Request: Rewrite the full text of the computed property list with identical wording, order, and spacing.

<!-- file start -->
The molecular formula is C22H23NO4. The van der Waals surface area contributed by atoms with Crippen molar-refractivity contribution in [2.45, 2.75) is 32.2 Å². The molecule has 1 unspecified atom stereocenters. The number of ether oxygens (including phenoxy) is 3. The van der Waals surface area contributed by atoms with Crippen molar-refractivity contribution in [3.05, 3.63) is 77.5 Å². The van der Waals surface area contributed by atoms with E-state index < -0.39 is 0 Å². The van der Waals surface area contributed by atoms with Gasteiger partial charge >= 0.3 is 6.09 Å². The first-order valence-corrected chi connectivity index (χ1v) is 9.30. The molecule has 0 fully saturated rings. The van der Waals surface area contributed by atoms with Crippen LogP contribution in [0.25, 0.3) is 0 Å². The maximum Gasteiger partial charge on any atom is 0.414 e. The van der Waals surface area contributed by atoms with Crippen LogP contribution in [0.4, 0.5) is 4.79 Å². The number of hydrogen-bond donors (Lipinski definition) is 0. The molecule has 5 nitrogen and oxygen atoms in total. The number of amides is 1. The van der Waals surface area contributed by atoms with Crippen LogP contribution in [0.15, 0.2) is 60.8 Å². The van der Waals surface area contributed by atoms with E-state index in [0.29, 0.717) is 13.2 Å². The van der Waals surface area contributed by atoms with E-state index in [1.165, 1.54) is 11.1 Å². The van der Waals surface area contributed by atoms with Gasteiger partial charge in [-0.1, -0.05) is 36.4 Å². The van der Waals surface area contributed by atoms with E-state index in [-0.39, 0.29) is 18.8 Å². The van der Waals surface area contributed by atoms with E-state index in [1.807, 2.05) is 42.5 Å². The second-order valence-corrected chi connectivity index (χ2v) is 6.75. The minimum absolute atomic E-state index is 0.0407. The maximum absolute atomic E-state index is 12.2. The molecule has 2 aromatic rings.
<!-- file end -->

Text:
The molecular formula is C22H23NO4. The van der Waals surface area contributed by atoms with Crippen molar-refractivity contribution in [2.45, 2.75) is 32.2 Å². The molecule has 1 unspecified atom stereocenters. The number of ether oxygens (including phenoxy) is 3. The van der Waals surface area contributed by atoms with Crippen molar-refractivity contribution in [3.05, 3.63) is 77.5 Å². The van der Waals surface area contributed by atoms with E-state index < -0.39 is 0 Å². The van der Waals surface area contributed by atoms with Gasteiger partial charge >= 0.3 is 6.09 Å². The first-order valence-corrected chi connectivity index (χ1v) is 9.30. The molecule has 0 fully saturated rings. The van der Waals surface area contributed by atoms with Crippen LogP contribution in [0.25, 0.3) is 0 Å². The maximum Gasteiger partial charge on any atom is 0.414 e. The van der Waals surface area contributed by atoms with Crippen LogP contribution in [0.4, 0.5) is 4.79 Å². The number of hydrogen-bond donors (Lipinski definition) is 0. The molecule has 5 nitrogen and oxygen atoms in total. The number of amides is 1. The van der Waals surface area contributed by atoms with Crippen LogP contribution in [0.15, 0.2) is 60.8 Å². The van der Waals surface area contributed by atoms with E-state index in [0.29, 0.717) is 13.2 Å². The van der Waals surface area contributed by atoms with E-state index in [1.165, 1.54) is 11.1 Å². The van der Waals surface area contributed by atoms with Gasteiger partial charge in [-0.1, -0.05) is 36.4 Å². The van der Waals surface area contributed by atoms with E-state index in [-0.39, 0.29) is 18.8 Å². The van der Waals surface area contributed by atoms with E-state index in [1.807, 2.05) is 42.5 Å². The second-order valence-corrected chi connectivity index (χ2v) is 6.75. The minimum absolute atomic E-state index is 0.0407. The maximum absolute atomic E-state index is 12.2. The molecule has 2 aromatic rings.